Monday, March 21, 2011

The Kindness of Plastic Chickens



Opening with an admission: I was feeling a tad sorry for myself this morning, blubbering about the nameless something, when I caught myself and was reminded what an incredibly fine life I have. As I walked past the living room window, I noticed that the snow had receded so much that the plastic chicken planter that I had loathed, but somehow had never felt I could remove last summer, was sitting there looking all happy and such, and I burst out laughing at that fool thing, that isn't at all afraid of looking foolish, and learned a bit about kindness in that ridiculously sublime moment.

So I decided to share with you the poem I led off with last night at our poetry reading. But before I do, I have to tell you about this fun little synchronicity that happened. A few days ago, Dr. Seuss popped into my mind and I thought it would be fun to buy several of his books and leave them around to read or invite others to read when they came over.

Many, many years ago, I worked at a shelter for abused women and their children. There were several Dr. Seuss books around so when my friend, Vickie, and I, worked the night shift, we would sometimes pull them out, sit down on the couch side by side like a couple of eight year olds and read them aloud to each other. It often resulted in us falling over in a fit of  much-needed laughter. Things can get very emotional and even a little scary at such shelters, so we did what we could to elevate our thought, and perhaps even the mood, the energy, of that sad place.


Last night at the poetry reading, out of the blue, Neighbor Guy and Old Friend said, "We should do a Dr. Seuss night."  I got all excited. We would read his books out loud, taking turns reading a page or two of the same book or each reading a smaller book, whatever we could to keep everyone engaged in the fun. Of course, Dr. Seuss isn't just for kids. Like many animated films, there's a subtext that can often be emotional or very political. So we're planning a Dr. Seuss night.


Much synchronicity was popping out of the woodwork, i.e. our mouths and minds, last night, but I will save those for another time. Today, I want to remind myself of the need for kindness, both a willingness to receive it and the desire to share it.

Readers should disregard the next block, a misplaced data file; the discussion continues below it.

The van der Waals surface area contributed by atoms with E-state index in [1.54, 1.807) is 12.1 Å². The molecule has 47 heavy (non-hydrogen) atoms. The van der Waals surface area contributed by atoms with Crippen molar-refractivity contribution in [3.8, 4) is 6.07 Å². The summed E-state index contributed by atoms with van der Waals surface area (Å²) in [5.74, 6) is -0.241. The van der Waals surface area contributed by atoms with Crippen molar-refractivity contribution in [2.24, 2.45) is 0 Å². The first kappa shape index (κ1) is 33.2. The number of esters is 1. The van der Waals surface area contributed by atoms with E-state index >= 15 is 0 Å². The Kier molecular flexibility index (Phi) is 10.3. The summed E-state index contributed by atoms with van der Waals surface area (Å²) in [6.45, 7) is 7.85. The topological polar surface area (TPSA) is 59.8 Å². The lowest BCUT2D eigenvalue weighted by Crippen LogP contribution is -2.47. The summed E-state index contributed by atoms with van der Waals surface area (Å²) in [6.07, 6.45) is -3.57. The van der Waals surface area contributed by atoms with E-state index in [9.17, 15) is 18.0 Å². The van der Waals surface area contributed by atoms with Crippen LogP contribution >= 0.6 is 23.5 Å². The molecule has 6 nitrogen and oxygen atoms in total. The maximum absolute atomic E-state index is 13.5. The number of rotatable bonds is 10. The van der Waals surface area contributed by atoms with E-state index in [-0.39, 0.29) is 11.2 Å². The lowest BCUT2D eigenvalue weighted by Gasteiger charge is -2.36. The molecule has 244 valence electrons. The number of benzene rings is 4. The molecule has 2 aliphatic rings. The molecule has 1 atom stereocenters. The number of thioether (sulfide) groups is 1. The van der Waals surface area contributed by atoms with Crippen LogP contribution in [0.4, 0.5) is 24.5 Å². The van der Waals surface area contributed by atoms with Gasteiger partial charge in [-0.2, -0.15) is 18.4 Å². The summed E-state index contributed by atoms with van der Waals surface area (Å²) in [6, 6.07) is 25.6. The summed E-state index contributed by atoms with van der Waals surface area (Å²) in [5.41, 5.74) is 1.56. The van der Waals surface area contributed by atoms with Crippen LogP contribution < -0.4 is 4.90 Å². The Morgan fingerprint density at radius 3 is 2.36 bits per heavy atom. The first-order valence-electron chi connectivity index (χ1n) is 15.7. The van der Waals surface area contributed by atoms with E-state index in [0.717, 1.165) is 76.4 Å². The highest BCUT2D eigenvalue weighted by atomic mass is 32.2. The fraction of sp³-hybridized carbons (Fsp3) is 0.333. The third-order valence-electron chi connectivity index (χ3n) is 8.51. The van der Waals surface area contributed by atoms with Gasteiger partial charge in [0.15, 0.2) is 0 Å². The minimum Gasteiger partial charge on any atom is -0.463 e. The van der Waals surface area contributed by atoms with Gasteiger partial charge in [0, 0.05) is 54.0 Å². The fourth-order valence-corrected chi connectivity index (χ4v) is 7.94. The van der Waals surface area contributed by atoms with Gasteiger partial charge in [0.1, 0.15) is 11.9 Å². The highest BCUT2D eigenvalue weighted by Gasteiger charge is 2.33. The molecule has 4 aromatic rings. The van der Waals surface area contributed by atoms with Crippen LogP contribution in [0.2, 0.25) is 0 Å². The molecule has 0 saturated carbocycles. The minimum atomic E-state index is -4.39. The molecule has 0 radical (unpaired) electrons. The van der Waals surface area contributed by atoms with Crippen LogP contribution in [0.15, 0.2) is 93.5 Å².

The poem:


"Kindness"

Before you know what kindness really is
you must lose things,
feel the future dissolve in a moment
like salt in a weakened broth.
What you held in your hand,
what you counted and carefully saved,
all this must go so you know
how desolate the landscape can be
between the regions of kindness.
How you ride and ride
thinking the bus will never stop,
the passengers eating maize and chicken
will stare out the window forever.

Before you learn the tender gravity of kindness,
you must travel where the Indian in the white poncho
lies dead by the side of the road.
You must see how this could be you,
how he too was someone
who journeyed through the night with plans
and the simple breath that kept him alive.

Before you know kindness as the deepest thing inside,
you must know sorrow as the other deepest thing.
You must wake up with sorrow.
You must speak to it till your voice
catches the thread of all sorrow
and you see the size of the cloth.

Then it is only kindness that makes sense anymore,
only kindness that ties your shoes
and sends you out into the day to mail letters and
    purchase bread,
only kindness that raises its head
from the crowd of the world to say
It is I you have been looking for,
and then goes with you everywhere
like a shadow or a friend.

~ Naomi Shihab Nye



Or a plastic chicken. I'm looking forward to finding just the right plant to tenderly place inside her kind and loving heart.





22 comments:

  1. This is the cutest blog ever... And, I'm glad you're keeping the plastic chicken. I keep certain things in my yard, just to bring surprise and smiles. Love the poem...Thank you for sharing. xoxox

    ReplyDelete
  2. "when I caught myself and was reminded what an incredibly fine life I have"

    Driving back yesterday I felt pretty much the same way. That is a powerful poem as well. We have so much in this country and citizens do not have a clue how good things are.

    In respect to your comment about the picture at OTC I just want to make sure you know the rest of the story of how that picture was had.

    That story is here if you have not seen it. There is actually a second version of the second movie that over half is set to music and is better than what I did.

    That can be found at You Tube if you search there for PhilTraum123

    ReplyDelete
  3. I love Dr Seuss too. Completely different but maybe for the same reason that you read Dr Seuss at the shelter, we (husband, daughter, son & myself)read Gary Larson's Far Side books when our daughter spent nearly 12 months undergoing chemotherapy and amputation of her leg - it made us laugh. In his own way Larson's jokes had many messages about life too.

    ReplyDelete
  4. Hi Lynn, Thank You! It's those crazy little things that make life so sweet.